Sindh’s local government is a bastardized British colonial French model
Karachi is heading into local government elections on October 23, in a week’s time. At this point most people are either apathetic to or confused by the way the local government system works. We asked Mayraj Fahim, an international expert, to comment. In her Substack newsletter, she wrote: Karachi is governed through a fragmented framework the likes of which the British abandoned when they urbanized in the late 19th century. In the article below she explains that we are actually suffering because of the flaws the Anglicized French model has bequeathed to us.
The PPP government continues to make counterproductive local laws because it is still held hostage to a problematic colonial legacy. The urban-rural divide that the PPP has clung to is a reflection of the two eras of British local governance that were reconciled at home but not in India. They reflect governance that before and after inclusion of the French model of local government.
India was the only British colony to get the French framework. This context has not been realized and has been the root cause of failure to modernize local governance in Sindh, Pakistan, India and Bangladesh.
Analysis of the continuing struggle to improve local governance in the three countries has not taken this into account because it does not compare them to the evolution of British and French local governance. The World Bank, Asian Development Bank and donor guidance reflects this shortcoming.
The French model
Today France has over 36,500 communes with 550,000 local councilors. A commune may be a city with over two million inhabitants such as Paris, a town of 10,000 people, or a small hamlet with less than 100 persons. Communes manage: primary schools and pre-schools, local roads, local police, urbanism, housing, cemeteries, local social services, local transportations, and gas and electricity networks. Source: The French Metropole: How it Gained Legal Status as a Metropolis
Essentially, the current urban framework used in these places reflects the system that the British discarded in order to embrace the French mode of governance. In order to reconcile the Anglo-French legacy and modernize governance, Sindh must weight its framework in favor of the French elements as the British did at home.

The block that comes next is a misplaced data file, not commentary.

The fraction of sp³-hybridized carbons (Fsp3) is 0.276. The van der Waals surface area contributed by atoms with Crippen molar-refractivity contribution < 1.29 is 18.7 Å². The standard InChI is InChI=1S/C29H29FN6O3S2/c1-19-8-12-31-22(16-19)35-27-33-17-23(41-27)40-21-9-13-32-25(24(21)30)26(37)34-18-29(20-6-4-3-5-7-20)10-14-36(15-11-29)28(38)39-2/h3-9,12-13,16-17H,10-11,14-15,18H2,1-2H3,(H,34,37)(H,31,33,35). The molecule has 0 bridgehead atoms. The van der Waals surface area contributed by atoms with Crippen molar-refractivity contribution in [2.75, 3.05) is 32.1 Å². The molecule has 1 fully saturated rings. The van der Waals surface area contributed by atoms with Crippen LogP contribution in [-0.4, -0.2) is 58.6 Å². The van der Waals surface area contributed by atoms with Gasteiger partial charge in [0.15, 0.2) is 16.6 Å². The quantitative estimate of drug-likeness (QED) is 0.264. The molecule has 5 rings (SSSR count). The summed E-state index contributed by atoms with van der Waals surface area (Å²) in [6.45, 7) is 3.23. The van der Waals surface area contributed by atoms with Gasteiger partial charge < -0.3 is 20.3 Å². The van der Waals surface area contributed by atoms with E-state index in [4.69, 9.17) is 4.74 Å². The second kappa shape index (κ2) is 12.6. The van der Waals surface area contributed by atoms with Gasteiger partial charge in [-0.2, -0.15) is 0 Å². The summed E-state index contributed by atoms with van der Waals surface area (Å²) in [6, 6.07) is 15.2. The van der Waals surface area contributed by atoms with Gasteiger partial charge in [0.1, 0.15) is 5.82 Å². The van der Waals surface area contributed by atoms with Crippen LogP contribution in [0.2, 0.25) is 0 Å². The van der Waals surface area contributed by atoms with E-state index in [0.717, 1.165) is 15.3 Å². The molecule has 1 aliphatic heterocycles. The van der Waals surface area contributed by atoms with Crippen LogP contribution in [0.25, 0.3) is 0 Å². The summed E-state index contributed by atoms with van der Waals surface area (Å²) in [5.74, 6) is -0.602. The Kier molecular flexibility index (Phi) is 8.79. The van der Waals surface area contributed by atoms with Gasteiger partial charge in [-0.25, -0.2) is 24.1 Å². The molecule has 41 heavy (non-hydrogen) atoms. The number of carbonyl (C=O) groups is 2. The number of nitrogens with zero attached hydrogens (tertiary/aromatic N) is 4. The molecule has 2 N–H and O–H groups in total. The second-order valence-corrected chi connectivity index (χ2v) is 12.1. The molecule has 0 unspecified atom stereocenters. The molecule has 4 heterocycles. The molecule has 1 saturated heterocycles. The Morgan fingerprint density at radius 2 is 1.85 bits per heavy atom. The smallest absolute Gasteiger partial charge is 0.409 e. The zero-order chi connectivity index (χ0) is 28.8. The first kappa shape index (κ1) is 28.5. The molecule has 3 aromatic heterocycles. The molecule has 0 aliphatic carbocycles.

In fact, Sindh must follow the French evolution into the present. France has the leading and most evolved western model of local governance; and it is also most compatible with the rapid urbanization experienced in Sindh. Its framework is exemplified by an extensive networked system that is vertical, horizontal and includes decentralized cities. Failure to have a networked system is the greatest failure of Sindh local governance.
Most western countries have elements of the French model, which they added as they urbanized. Among English-speaking countries, Canada has the most elements of the French model. This is reflected in different ways in its three most populous provinces Quebec, Ontario and British Columbia. The three provinces also have the most developed frameworks in the country.
France has the most advanced metropolitan governance in the West. Because of the knowledge-sharing inherent in the European Union, the region has the most widespread metropolitan governance (outside China). The British now lag behind EU countries in having elements of the evolving French model.
Adoption of French Model: Due to rapid British urbanization in late 19th Century
England no longer has anything like an urban framework. The fragmentation which weakens this form rendered it unworkable during rapid urbanization. The British found the integrated French model was more useful for them. This understanding is still absent in Sindh.
And it is visible in the Sindh Local Governance Act, 2013 that remains in force. The 2013 Act returned to the Zia ul Haq era local framework and departed from the Musharraf era because the government is unable to comprehend the flaws.
[Related article: Under Musharraf Karachi had a three-tier system consisting of a city district council; 18 town councils (London boroughs, and in rural India panchayat samithis); and 178 union (neighbourhood) councils (the English parish councils, or gram panchayats/sabha in India)]
The Zia ul Haq era of local governance was rooted in the framework reflected in the Bengal Village Self Government Act 1919, which was a slight evolution from the Local Self Government Act of 1885, reflecting the early British understanding/grappling with the inclusion of the French model.
The nomenclature used by the Zia ul Haq system follows what the British introduced; and is unlike the nomenclature used in India today. However, Indian rural governance still follows the three-tier framework of the British inclusion of the French model—or what I view as the Anglicized French model. This is because the middle tier did not have governance powers in the French model at the time. France currently has three tiers of vertical governance; but the county (Pakistan’s district) level is the middle tier with a regional tier above it.
It was the Musharraf Era large city model that was reflected in the proposed model for Bengaluru’s modernized governance. It was also the subject of a symposium District Government in Pakistan - model for India held at the Centre for Budget and Policy Studies in 2009. So, whereas the PPP fails to understand the value of the Musharraf era local modernization, some Indians did.
The writer is an expert in local government systems
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